> Today I've had two sparcstations (1 & 1+) crash after
> their user defined a new swap area using
> mkfile -n 16m /fewiofj
> and modifying /etc/fstab to refer to the new swap and putting swapon -a
> in /etc/rc.
> If the machine only crashed, I wouldn't mention it, but in
> one case hitting a key on the keyboard caused a watchdog reset as
> soon as the machine came up multi-user. And this was repeatable.
> On the Sparcstation 1+, the sync to the screen was gone
> and so was the OS: ping showed the machine down and L1-A didn't
> work. After turning the machine Off/On, we rebooted and the
> problem (with sync) reappeared. Another Off/On and we lost
> one internal disk (sd1), at this point I learned about the
> new swap area and commented it out from fstab. A bit too
> late since that swap area was on the 2nd disk, the one we lost!
I guess I hadn't made it clear enough, but I knew that
the problem was the mkfile -n. Indeed lots of respondent
told me just that.
From: pjs@euclid.JPL.NASA.GOV (Peter Scott)
According to the 4.1 Release Notes, Appendix D, p. 134, you don't
use the -n flag on Sparcstations.
(Of course I should have tought to tell my users to look there!)
If I remember correctly, there is some information missing in the
Using mkfile -n doesn't alllocate all the blocks in the the file, it is
supposed to grow as needed up to the defined limit. This is all
What is not mentioned is that it only works when you nfs-mount the file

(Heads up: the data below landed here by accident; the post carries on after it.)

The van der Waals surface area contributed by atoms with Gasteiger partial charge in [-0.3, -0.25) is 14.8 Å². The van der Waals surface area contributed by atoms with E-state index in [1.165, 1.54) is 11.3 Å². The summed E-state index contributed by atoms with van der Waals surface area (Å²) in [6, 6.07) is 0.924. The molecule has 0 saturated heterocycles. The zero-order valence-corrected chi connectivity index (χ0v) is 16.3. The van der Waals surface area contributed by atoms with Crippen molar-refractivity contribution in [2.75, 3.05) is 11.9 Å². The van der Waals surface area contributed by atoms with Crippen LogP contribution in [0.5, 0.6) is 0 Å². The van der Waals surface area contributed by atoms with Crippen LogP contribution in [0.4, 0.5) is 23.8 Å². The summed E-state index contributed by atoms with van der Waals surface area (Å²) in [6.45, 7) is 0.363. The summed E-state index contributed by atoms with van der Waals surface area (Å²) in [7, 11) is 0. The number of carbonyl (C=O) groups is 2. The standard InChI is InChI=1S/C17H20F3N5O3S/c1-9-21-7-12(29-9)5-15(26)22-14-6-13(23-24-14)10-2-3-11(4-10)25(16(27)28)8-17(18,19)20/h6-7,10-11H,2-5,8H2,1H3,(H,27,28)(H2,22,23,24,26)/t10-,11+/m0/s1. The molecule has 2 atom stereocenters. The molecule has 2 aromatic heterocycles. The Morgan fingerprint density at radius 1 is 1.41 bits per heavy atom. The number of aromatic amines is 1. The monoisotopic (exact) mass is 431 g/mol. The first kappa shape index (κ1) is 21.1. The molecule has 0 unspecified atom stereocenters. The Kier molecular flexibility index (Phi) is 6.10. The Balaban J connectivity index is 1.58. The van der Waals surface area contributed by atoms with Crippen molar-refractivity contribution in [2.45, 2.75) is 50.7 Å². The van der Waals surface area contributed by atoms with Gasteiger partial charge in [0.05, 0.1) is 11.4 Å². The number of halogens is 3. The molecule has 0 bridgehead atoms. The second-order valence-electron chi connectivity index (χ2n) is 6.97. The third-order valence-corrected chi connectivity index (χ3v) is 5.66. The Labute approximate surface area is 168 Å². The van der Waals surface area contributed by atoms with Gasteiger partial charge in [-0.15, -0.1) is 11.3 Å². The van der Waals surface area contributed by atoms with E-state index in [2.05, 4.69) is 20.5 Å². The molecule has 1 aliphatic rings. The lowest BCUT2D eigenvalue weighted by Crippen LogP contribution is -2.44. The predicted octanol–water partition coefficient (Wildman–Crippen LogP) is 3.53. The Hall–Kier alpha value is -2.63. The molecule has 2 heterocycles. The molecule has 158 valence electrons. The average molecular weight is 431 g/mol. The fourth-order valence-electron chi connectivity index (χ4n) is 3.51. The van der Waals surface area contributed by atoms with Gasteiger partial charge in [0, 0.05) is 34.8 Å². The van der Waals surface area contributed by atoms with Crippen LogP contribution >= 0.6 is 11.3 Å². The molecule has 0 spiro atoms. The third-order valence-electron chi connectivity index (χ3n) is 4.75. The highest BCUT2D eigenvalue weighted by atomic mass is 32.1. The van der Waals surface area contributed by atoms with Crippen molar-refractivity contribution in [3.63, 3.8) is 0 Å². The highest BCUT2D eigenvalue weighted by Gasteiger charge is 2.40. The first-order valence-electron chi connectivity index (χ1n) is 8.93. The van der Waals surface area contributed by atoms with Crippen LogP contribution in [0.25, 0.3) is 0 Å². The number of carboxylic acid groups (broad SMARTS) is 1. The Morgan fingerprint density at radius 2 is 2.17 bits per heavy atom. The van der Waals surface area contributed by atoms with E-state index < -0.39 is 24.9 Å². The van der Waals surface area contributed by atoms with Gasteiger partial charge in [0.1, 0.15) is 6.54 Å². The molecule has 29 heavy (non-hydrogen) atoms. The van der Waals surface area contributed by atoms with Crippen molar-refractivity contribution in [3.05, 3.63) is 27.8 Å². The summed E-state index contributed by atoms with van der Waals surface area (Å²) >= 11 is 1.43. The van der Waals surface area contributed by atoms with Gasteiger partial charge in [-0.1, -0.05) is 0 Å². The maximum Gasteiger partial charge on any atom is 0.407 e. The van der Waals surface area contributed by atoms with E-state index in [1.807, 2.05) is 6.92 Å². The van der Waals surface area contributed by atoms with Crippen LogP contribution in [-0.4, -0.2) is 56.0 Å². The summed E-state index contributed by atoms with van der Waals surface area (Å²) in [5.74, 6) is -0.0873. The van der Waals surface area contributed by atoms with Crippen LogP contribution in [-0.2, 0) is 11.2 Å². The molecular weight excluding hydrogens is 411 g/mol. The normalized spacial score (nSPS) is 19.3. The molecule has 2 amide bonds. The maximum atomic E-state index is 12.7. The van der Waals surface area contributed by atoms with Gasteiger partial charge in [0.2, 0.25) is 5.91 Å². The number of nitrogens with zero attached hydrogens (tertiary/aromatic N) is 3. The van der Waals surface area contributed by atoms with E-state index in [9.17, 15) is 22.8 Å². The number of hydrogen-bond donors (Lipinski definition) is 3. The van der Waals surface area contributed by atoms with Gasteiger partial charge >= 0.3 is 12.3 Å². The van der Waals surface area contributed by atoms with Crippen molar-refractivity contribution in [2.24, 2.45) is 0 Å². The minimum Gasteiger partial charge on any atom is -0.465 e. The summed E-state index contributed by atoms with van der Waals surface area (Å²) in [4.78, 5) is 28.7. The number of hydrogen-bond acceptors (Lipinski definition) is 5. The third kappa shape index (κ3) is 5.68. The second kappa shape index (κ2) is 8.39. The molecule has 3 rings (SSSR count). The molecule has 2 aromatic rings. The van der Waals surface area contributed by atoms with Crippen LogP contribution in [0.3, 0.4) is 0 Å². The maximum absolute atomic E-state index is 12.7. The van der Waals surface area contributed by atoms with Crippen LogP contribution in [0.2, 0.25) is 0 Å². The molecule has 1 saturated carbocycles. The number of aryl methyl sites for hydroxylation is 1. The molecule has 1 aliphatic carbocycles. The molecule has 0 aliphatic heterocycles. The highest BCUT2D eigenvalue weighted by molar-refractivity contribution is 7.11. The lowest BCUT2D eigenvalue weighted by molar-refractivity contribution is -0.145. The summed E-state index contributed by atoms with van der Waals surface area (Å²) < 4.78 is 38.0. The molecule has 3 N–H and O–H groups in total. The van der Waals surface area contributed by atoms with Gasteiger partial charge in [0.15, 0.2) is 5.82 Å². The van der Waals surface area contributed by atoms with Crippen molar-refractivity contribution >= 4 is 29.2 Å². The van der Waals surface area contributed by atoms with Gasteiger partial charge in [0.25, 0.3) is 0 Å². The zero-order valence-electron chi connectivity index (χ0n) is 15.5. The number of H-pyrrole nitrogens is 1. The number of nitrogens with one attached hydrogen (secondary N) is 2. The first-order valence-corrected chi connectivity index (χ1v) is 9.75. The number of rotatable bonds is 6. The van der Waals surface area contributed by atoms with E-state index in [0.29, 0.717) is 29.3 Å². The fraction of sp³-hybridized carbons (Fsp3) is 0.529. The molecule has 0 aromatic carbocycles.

from a server. I believe it does not work when you are using it on the
systems own disk.
> I tried to rewrite the label on sd1, but format gives me
> something like:
> sd1: Label not found
> sd1: Disk Quantum P105SSS, size unknown
> sd1: off-line
> and then only gave me the choice to select sd0.
> Sun will come tomorrow with a new drive, but I would
> really like to restore the label on the old one in the hope
> that the data on the drive is still good.
Sun came and did like a lot of people told me, gave it a light
tap. It didn't solve the problem, so a new drive was installed
and tested. Knowing that the problem was with the drive, a more
forcefull tap/shake/twist was given to it and now it works just fine.
From: tessi!joey@nosun.West.Sun.COM (Joe Pruett)
sounds like your disk needs the smack on the side fix. this is a known
problem with the quantam drives, that sometimes the arm will get stuck and
a gentle whack (someone posted a diagram showing the best place to hit it)
will unstick it.
From: firstname.lastname@example.org (Geert Jan de Groot)
Usually, the drive isn't bad. Take it out (using ESD precautions), and
tap, shake it a bit. Sometimes, the heads become stuck and the motor
cannot get the spindle running. Twisting it a bit may fix this.
It has been said in sun-managers before.
Also thanks to
Jeff Nieusma <nieusma@eclipse.Colorado.EDU>
From: email@example.com (Vikas Aggarwal)
From: firstname.lastname@example.org (Claude Scarpelli)
From: email@example.com (Thomas Narten)
From: Charles <firstname.lastname@example.org>
From: email@example.com (Mike Raffety)
From: firstname.lastname@example.org (Stewart Castaldi)
From: dagobah!mis@uunet.UU.NET (Mark Seiden)
From: Tony.Santos@Canada.Sun.COM (Tony Santos - Sys/Net Administrator Sun Toronto)
Alain Brossard, Ecole Polytechnique Federale de Lausanne,
SIC/SII, EL-Ecublens, CH-1015 Lausanne, Suisse
This archive was generated by hypermail 2.1.2 : Fri Sep 28 2001 - 23:05:59 CDT